Voice of America White House reporter Patsy Widakuswara was reassigned Monday evening just hours after pressing Secretary of State Mike Pompeo on whether he regretted saying there would be a second Trump administration after President-elect Joe Biden’s victory was apparent.
While Pompeo was attending the U.S. government-owned international broadcaster’s headquarters in Washington to make an address, he did not say anything about last week’s assault on the Capitol by a pro-Trump mob, and was not asked about it in a back and forth session with Voice of America’s new director Robert Reilly.
While walking out of the building VOA reporter Patsy Widakuswara attempted to question Pompeo.
She then asked Reilly himself, “…why did you not ask any of the questions that we wanted to know about?”
He asked who she was, and Widakuswara identified herself as a Voice of America White House reporter. An irate Reilly can be heard saying, “You obviously don’t know how to behave,” adding, she wasn’t “authorized” to be there to ask questions.
Reilly’s deputy, a former State Department official under Pompeo, announced they were done and later on Monday made the request to reassign Widakuswara away from covering the White House.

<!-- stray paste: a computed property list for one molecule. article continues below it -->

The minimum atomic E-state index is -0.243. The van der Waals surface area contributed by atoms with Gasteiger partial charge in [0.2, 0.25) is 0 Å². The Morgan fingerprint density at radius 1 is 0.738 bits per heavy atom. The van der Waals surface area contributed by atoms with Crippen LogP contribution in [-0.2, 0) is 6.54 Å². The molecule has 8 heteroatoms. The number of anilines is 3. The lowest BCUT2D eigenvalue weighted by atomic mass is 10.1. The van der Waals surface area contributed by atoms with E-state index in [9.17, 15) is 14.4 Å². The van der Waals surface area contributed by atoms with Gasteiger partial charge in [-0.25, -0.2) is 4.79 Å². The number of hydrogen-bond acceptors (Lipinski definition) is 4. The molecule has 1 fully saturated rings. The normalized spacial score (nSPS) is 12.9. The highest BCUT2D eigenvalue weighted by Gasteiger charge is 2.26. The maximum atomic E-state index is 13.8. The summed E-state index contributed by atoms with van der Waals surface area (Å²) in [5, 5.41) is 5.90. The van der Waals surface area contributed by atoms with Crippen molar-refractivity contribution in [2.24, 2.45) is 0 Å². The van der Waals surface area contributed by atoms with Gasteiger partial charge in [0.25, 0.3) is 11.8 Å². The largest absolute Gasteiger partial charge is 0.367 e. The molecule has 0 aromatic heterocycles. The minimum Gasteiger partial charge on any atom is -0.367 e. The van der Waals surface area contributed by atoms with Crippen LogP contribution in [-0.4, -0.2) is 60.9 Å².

“It is not fake news for you to broadcast that this is the greatest nation in the history of the world and the greatest nation civilization has ever known. I’m not saying this to ignore our faults,” Pompeo said in his remarks Monday. “But this isn’t the ‘Vice of America,’ focusing on everything that’s wrong with our great nation. It’s the ‘Voice of America.’ It certainly isn’t the place to give authoritarian regimes in Beijing or Tehran a platform.”
On Tuesday, Pompeo made remarks without providing hard evidence that al Qaeda had established a new home base in Iran and that it was time “for America and all free nations to crush the Iran-al-Qaeda axis.”
With eight days left in President Donald Trump’s term, Pompeo said Iran had allowed al Qaeda, the group blamed for the Sept. 11, 2001 attacks on the United States, to establish a new operational headquarters there despite skepticism about the claim within the U.S. intelligence community and among independent analysts.
See more at Reuters.